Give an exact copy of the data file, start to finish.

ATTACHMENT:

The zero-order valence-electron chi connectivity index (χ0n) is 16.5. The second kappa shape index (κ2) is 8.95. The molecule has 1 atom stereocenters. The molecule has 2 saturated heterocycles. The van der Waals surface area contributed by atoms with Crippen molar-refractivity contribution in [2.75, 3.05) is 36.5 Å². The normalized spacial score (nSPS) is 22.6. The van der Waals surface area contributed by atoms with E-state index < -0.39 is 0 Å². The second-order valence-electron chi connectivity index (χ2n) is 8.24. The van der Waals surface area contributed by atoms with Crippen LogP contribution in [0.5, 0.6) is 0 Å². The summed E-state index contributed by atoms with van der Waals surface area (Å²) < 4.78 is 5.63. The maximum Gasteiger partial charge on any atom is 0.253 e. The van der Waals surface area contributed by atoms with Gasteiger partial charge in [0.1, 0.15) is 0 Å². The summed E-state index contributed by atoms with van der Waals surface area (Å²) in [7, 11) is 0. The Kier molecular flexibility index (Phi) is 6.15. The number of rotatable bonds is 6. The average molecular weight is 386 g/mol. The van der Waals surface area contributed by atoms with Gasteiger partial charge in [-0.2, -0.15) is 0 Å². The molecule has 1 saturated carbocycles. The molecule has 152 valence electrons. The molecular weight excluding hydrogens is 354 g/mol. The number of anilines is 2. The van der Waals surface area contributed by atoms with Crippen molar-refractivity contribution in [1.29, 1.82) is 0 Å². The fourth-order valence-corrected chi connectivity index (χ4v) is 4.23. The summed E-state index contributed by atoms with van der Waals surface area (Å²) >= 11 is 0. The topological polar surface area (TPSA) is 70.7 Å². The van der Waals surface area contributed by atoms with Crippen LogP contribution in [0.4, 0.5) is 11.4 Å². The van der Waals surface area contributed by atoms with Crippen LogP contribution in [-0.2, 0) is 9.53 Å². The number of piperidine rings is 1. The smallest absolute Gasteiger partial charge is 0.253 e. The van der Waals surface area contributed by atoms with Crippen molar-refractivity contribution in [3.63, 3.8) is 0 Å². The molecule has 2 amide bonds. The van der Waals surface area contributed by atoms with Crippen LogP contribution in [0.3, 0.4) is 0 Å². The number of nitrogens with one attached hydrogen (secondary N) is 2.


The zero-order valence-electron chi connectivity index (χ0n) is 16.5. The second kappa shape index (κ2) is 8.95. The molecule has 1 atom stereocenters. The molecule has 2 saturated heterocycles. The van der Waals surface area contributed by atoms with Crippen molar-refractivity contribution in [2.75, 3.05) is 36.5 Å². The normalized spacial score (nSPS) is 22.6. The van der Waals surface area contributed by atoms with E-state index < -0.39 is 0 Å². The second-order valence-electron chi connectivity index (χ2n) is 8.24. The van der Waals surface area contributed by atoms with Crippen LogP contribution in [0.5, 0.6) is 0 Å². The summed E-state index contributed by atoms with van der Waals surface area (Å²) < 4.78 is 5.63. The maximum Gasteiger partial charge on any atom is 0.253 e. The van der Waals surface area contributed by atoms with Gasteiger partial charge in [0.1, 0.15) is 0 Å². The summed E-state index contributed by atoms with van der Waals surface area (Å²) in [7, 11) is 0. The Kier molecular flexibility index (Phi) is 6.15. The number of rotatable bonds is 6. The average molecular weight is 386 g/mol. The van der Waals surface area contributed by atoms with Gasteiger partial charge in [-0.2, -0.15) is 0 Å². The molecule has 1 saturated carbocycles. The molecule has 152 valence electrons. The molecular weight excluding hydrogens is 354 g/mol. The number of anilines is 2. The van der Waals surface area contributed by atoms with Crippen molar-refractivity contribution in [1.29, 1.82) is 0 Å². The fourth-order valence-corrected chi connectivity index (χ4v) is 4.23. The summed E-state index contributed by atoms with van der Waals surface area (Å²) >= 11 is 0. The topological polar surface area (TPSA) is 70.7 Å². The van der Waals surface area contributed by atoms with Crippen LogP contribution in [0.4, 0.5) is 11.4 Å². The van der Waals surface area contributed by atoms with Crippen LogP contribution in [-0.2, 0) is 9.53 Å². The number of piperidine rings is 1. The smallest absolute Gasteiger partial charge is 0.253 e. The van der Waals surface area contributed by atoms with Crippen molar-refractivity contribution in [3.63, 3.8) is 0 Å². The molecule has 2 amide bonds. The van der Waals surface area contributed by atoms with Crippen LogP contribution in [0.3, 0.4) is 0 Å². The number of nitrogens with one attached hydrogen (secondary N) is 2.